Like most of the country, the usually strong housing market in the Northern Virginia area practically hit a full stop in mid-March and is now seeing the effect of that slow down bear out in monthly reports on its activity.
The yin and yang of March’s numbers give a clearer picture of how severe the situation is regarding the novel coronavirus.
An enthusiastic start to March had sales up 14 percent year-over-year with a total of 1,815 homes sold, according to Showingtime data on the Northern Virginia region, and typically sold above their asking price and spent almost a week less on the market. The $1.17 billion in total dollar volume was a 24 percent increase over last March as well.
But after Virginia Gov. Ralph Northam declared a state of emergency on March 12 and President Donald Trump declared a national emergency over the coronavirus four days later, lockbox usage for home viewings during the ensuing work week saw a steady decline in traffic, according to a release from the Northern Virginia Association of Realtors.
As a result, pending sales, which represent long-term confidence in the market as they translate to actual sales down the line, were down almost 17 percent by the end of the month compared to March 2019.
“I haven’t even come up with a word yet that makes sense of this craziness. There has been a huge change,” Reggie Copeland, treasurer for NVAR, said. “It’s interesting because in January, February and the beginning of March, the talk was having a struggle of inventory…As soon as Covid[-19] got into the mix, I started seeing changes right away.”
The City of Falls Church — a small, but hyper-competitive housing market — saw some pronounced consequences from the pandemic as well.
Per Showingtime data, home sales dropped from 14 to nine year over year while pending sales slid from 27 last year to 20 this year. Median sales prices took a dive as well, sinking from $816,200 in 2019 to $633,115 in 2020. Overall dollar volume was nearly halved, plummeting from $12.24 million last year to $6.78 million this year.
All the uncertainty hasn’t necessarily cured the inventory woes that the Washington, D.C. metro area’s normally piping hot housing market experiences.
Copeland said that he saw buyers walk away from transactions while many sellers either temporarily took their homes off the market or completely did in order to ride out the length of the pandemic.
Only one type of seller seemed motivated to move their property right now, according to Copeland — investors of rental properties where the tenant lost their job and had to move out. Copeland said in his experience and when speaking with other agents, that template fit a good chunk of their clients.
Attempting to draw a comparison to previous housing market downturns proved difficult given the added layer of an infectious disease driving this current freeze.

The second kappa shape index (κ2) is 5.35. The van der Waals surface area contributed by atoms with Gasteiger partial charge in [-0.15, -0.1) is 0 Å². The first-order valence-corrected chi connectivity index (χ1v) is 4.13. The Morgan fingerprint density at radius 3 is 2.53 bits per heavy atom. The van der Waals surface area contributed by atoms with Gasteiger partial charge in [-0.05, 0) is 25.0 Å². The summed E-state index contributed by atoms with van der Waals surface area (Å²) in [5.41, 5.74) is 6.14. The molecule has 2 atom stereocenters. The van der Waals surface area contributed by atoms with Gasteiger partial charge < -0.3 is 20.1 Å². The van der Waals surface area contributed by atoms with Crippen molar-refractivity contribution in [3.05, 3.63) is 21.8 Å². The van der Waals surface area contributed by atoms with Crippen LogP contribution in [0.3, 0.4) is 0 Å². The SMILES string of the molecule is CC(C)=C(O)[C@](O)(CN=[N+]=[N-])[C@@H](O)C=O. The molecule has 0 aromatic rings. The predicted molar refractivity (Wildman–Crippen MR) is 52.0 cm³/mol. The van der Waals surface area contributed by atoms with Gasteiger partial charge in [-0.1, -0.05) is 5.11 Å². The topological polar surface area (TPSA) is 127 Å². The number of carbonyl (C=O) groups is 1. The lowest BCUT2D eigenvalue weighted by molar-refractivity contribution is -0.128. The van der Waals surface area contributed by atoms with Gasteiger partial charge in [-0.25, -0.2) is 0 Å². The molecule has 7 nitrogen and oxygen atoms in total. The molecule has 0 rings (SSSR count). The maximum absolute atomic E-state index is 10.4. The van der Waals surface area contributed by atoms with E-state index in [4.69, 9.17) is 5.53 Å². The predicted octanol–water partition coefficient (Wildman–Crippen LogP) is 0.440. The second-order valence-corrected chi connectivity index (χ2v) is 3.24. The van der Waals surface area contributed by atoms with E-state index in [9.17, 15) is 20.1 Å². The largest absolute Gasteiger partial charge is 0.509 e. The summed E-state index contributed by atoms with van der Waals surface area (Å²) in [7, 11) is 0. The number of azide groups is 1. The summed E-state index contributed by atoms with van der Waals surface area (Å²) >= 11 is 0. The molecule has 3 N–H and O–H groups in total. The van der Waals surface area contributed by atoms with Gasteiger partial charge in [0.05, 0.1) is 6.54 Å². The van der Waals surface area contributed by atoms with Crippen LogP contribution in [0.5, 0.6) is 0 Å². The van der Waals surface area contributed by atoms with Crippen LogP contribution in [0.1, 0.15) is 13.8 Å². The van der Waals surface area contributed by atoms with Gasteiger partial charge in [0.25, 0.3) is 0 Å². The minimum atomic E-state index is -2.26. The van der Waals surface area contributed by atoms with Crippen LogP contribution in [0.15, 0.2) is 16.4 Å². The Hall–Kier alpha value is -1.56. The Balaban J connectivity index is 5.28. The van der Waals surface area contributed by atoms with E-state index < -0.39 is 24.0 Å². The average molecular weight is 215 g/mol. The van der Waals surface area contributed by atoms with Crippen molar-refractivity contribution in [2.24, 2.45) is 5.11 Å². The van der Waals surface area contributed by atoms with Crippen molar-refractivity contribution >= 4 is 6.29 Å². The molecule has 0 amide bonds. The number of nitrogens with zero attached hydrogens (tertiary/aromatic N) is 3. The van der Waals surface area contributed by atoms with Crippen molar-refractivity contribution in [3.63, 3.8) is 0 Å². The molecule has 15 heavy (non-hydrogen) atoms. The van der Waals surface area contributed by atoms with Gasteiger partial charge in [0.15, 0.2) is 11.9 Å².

“There’s two big differences,” Chris Finnegan, a spokesman for Bright MLS, said. “The 2008 slow down was more gradual, while this happened more quickly. Another big difference in terms of this one being so immediate: ’08 was solely a financial crisis. This is a public health crisis that has a residual as a financial crisis. It’s a broader thing that probably contributes to the immediacy of the effect.”
The circumstances surrounding this crisis make it so much harder to gauge when any sense of normalcy will return, said Copeland. The bubble bursting over a decade ago had its own sense of uncertainty, but as Finnegan said, it was a problem of the economy and easier to track how it progressed out of its rut.
Both believe that once the response to Covid-19 is determined and implemented, the economy will follow close behind. In Copeland’s case, he thinks that Northam giving the thumbs up to resume life as normal will make way for a strong end of June to middle of July.
But it demands asking: is buying a home the top priority for people following a global pandemic, especially given the possibility of a second surge taking place? To Finnegan, this time of social distancing and staying home-bound will only increase the urge for prospective buyers.
“Being quarantined and everyone being at home, it’s caused us to be much more conscious of our homes,” Finnegan said. “We’re in them basically 24/7. We’re thinking about our homes more, spending more time in them and we’re becoming very aware of what we like and what’d we like more of. Homes, in general, are absolutely at the top of the mind for folks in quarantine right now.”
Before it gets better though, plan on it getting worse. Or as Copeland said, “Expect the April numbers to blow us away.”